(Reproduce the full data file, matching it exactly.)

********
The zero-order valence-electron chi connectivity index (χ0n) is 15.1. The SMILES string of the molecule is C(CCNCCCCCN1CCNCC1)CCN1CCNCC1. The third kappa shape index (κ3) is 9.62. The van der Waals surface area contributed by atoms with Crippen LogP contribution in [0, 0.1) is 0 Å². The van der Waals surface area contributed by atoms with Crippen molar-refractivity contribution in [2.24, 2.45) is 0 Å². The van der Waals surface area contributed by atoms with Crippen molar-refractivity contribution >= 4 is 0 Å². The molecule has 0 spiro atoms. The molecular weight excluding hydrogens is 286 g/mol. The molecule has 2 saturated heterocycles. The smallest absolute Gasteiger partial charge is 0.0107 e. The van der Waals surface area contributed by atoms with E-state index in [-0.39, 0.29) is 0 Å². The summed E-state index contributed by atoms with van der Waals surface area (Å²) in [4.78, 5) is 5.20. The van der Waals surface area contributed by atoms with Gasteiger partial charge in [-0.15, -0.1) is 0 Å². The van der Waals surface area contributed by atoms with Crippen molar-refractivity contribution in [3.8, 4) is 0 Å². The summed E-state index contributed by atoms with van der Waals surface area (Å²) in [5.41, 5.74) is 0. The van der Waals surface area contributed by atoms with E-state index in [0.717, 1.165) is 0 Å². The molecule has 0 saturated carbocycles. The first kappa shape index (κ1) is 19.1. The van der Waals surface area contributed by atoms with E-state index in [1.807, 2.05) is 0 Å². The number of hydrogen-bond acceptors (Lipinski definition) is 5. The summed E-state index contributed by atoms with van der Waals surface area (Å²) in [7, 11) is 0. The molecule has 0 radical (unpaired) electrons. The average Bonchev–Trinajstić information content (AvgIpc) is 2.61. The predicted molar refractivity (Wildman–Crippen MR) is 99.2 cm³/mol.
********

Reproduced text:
The zero-order valence-electron chi connectivity index (χ0n) is 15.1. The SMILES string of the molecule is C(CCNCCCCCN1CCNCC1)CCN1CCNCC1. The third kappa shape index (κ3) is 9.62. The van der Waals surface area contributed by atoms with Crippen LogP contribution in [0, 0.1) is 0 Å². The van der Waals surface area contributed by atoms with Crippen molar-refractivity contribution in [2.24, 2.45) is 0 Å². The van der Waals surface area contributed by atoms with Crippen molar-refractivity contribution >= 4 is 0 Å². The molecule has 0 spiro atoms. The molecular weight excluding hydrogens is 286 g/mol. The molecule has 2 saturated heterocycles. The smallest absolute Gasteiger partial charge is 0.0107 e. The van der Waals surface area contributed by atoms with E-state index in [-0.39, 0.29) is 0 Å². The summed E-state index contributed by atoms with van der Waals surface area (Å²) in [4.78, 5) is 5.20. The van der Waals surface area contributed by atoms with Gasteiger partial charge in [-0.15, -0.1) is 0 Å². The van der Waals surface area contributed by atoms with Crippen molar-refractivity contribution in [3.8, 4) is 0 Å². The summed E-state index contributed by atoms with van der Waals surface area (Å²) in [5.41, 5.74) is 0. The van der Waals surface area contributed by atoms with E-state index in [0.717, 1.165) is 0 Å². The molecule has 0 saturated carbocycles. The first kappa shape index (κ1) is 19.1. The van der Waals surface area contributed by atoms with E-state index in [1.807, 2.05) is 0 Å². The number of hydrogen-bond acceptors (Lipinski definition) is 5. The summed E-state index contributed by atoms with van der Waals surface area (Å²) in [7, 11) is 0. The molecule has 0 radical (unpaired) electrons. The average Bonchev–Trinajstić information content (AvgIpc) is 2.61. The predicted molar refractivity (Wildman–Crippen MR) is 99.2 cm³/mol.